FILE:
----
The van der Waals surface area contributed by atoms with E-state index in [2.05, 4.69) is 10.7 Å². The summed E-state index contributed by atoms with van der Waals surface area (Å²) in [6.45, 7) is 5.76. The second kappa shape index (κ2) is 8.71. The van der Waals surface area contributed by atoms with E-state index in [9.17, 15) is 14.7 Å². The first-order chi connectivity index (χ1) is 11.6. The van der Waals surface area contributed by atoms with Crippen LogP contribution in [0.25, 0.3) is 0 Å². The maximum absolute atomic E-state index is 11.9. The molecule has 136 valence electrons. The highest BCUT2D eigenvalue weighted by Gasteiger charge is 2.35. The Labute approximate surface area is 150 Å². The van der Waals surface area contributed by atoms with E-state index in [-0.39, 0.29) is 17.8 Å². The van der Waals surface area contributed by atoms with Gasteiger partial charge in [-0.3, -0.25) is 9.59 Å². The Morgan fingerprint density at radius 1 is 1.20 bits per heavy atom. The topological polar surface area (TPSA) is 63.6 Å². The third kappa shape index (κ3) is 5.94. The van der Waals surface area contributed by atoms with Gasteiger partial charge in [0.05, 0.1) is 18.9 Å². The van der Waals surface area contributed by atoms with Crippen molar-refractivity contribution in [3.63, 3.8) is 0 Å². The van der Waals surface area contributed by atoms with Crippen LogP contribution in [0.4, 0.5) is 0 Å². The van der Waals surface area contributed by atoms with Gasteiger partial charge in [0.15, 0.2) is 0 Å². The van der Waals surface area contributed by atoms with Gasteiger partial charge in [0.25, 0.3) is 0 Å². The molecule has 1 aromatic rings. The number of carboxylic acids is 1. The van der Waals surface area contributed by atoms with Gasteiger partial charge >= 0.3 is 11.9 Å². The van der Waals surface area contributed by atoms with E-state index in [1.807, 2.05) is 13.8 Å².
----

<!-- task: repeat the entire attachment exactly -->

The van der Waals surface area contributed by atoms with E-state index in [2.05, 4.69) is 10.7 Å². The summed E-state index contributed by atoms with van der Waals surface area (Å²) in [6.45, 7) is 5.76. The second kappa shape index (κ2) is 8.71. The van der Waals surface area contributed by atoms with E-state index in [9.17, 15) is 14.7 Å². The first-order chi connectivity index (χ1) is 11.6. The van der Waals surface area contributed by atoms with Crippen LogP contribution in [0.25, 0.3) is 0 Å². The maximum absolute atomic E-state index is 11.9. The molecule has 136 valence electrons. The highest BCUT2D eigenvalue weighted by Gasteiger charge is 2.35. The Labute approximate surface area is 150 Å². The van der Waals surface area contributed by atoms with E-state index in [-0.39, 0.29) is 17.8 Å². The van der Waals surface area contributed by atoms with Gasteiger partial charge in [-0.3, -0.25) is 9.59 Å². The Morgan fingerprint density at radius 1 is 1.20 bits per heavy atom. The topological polar surface area (TPSA) is 63.6 Å². The third kappa shape index (κ3) is 5.94. The van der Waals surface area contributed by atoms with Gasteiger partial charge in [0.05, 0.1) is 18.9 Å². The van der Waals surface area contributed by atoms with Crippen molar-refractivity contribution in [3.63, 3.8) is 0 Å². The van der Waals surface area contributed by atoms with Crippen LogP contribution in [0.4, 0.5) is 0 Å². The van der Waals surface area contributed by atoms with Gasteiger partial charge in [0.15, 0.2) is 0 Å². The van der Waals surface area contributed by atoms with Gasteiger partial charge in [0.25, 0.3) is 0 Å². The molecule has 1 aromatic rings. The number of carboxylic acids is 1. The van der Waals surface area contributed by atoms with Gasteiger partial charge >= 0.3 is 11.9 Å². The van der Waals surface area contributed by atoms with E-state index in [1.807, 2.05) is 13.8 Å².